July 24, 2016

Intermittent clouds

A tip of the hat to fellow cap wearers

Like most people, I wear many hats. This requires me to have many hats.

I’m a husband and dad. I have a job. I have a garden. I like to work on our old house — to my best abilities as an English major. Actually, English majors make pretty good home renovators. If you can diagram a sentence and untangle a James Joyce novel, believe me, you can install a toilet.

Next to a pocketknife, there’s not a better all-around tool to carry with you on your day’s work than a hat. Its uses and benefits are many. For a lot of us, putting on a ball cap is as much a part of getting dressed as putting on socks.

I’m mainly a live-and-let live kind of guy when it comes to flying insects, but if I’m in tight quarters and a bee or fly starts buzzing around my head, a hat becomes a ready flyswatter.

On hot days, a ball cap keeps the sweat from running into your eyes. Absorbency is a much-overlooked quality when it comes to selecting a hat. Soak it with water, and it’s a natural air conditioner. A hat keeps the glare out of your eyes and the sun from beating down on your head.

On cold days, it helps keep your brain warm. On rainy or snowy days, it keeps some of the precipitation out of your face.

Working around briars and low-hanging branches, it saves your noggin from scratches. Pulled down over your eyes after lunch, a hat turns out the lights for a midday catnap.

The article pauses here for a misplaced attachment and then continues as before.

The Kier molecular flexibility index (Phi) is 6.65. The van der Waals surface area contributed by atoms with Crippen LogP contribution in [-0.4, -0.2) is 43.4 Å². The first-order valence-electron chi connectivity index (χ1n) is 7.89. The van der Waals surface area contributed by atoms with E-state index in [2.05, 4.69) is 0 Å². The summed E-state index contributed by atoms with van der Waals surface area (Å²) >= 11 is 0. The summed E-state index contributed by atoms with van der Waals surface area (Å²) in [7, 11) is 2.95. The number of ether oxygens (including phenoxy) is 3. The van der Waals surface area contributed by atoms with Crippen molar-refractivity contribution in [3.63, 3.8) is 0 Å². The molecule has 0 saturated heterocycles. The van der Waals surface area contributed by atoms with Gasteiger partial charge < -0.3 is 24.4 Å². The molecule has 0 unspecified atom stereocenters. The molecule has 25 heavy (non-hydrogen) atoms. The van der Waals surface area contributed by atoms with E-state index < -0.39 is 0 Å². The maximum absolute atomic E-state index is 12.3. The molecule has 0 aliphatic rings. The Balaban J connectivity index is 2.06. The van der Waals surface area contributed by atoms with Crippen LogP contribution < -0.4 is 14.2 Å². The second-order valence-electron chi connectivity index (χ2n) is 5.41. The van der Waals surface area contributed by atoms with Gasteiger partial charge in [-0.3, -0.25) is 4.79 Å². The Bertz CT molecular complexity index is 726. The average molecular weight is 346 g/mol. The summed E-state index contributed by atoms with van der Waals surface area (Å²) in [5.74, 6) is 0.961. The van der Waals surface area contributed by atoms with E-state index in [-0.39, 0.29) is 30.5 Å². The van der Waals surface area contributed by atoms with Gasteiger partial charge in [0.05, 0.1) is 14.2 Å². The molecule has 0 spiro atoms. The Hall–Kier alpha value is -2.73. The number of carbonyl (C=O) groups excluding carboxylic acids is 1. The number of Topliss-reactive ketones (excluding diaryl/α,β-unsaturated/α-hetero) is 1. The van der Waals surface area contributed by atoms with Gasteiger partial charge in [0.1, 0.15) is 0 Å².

My grandpa wore many hats — factory worker, truck driver, farmer, auction-goer, fixer of broken tractors, bluegill fisherman. I don’t think I ever saw him leave the house without his green workman’s ball cap — and I can vividly remember the day I got one just like it when I was a kid. I wore that hat out.

Hats make excellent impromptu baskets for bringing a few handfuls of cherry tomatoes up from the garden for dinner, for picking berries, for collecting loose nuts and assorted parts from the lawnmower or bathroom sink you are working on.

There is also the intangible benefit of a hat — thoughtfully taking it off and scratching your head when presented with a problem such as a stuck bolt, an uncooperative machine, a mathematical calculation or a paragraph that falls flat. Somehow, it helps. A favorite work hat is like an old friend who helps you get out of a jam.

There are other times to remove one’s cap, of course: entering a church or courthouse, for the National Anthem, for prayer, for dinner. Although, I have been known to remove my hat long enough for table grace, and then put it back on. I figure the rudeness of wearing a hat at the dinner table is preferable to the sight of my sweaty, grimy, mussed-up hair when I’ve just come inside from doing a dirty job.

All this requires me to maintain an inventory of hats — mostly ball caps — each with its own special use. My wife probably could deduce my plans for the day based on the hat I pull out of the closet.

The paint-spattered hat? Self-explanatory, of course. Stocking cap? I’m headed out into the cold for a while to split wood or plow the driveway. Old, clean cap? Covers early morning bed-head when I sit down at the computer to work or need to run an errand in town. New, clean cap? Worn to formal occasions, such as family picnics, the fair and baseball games. Dirt-stained ball cap? You may not want to know. Could be any messy, greasy, filthy, sweaty job.

And people in ball caps tend to be just as useful as their hats. When you’re in trouble, when you need a hand moving a heavy object, when you could use an assist in changing a tire or fixing a fence, there’s almost always a guy in a hat you know you could call on to help.

So, to my fellow ball cap wearers out there, I tip my hat.

Don’t mind the messy hair.

Contact John Gladden at gladden@ohio.net.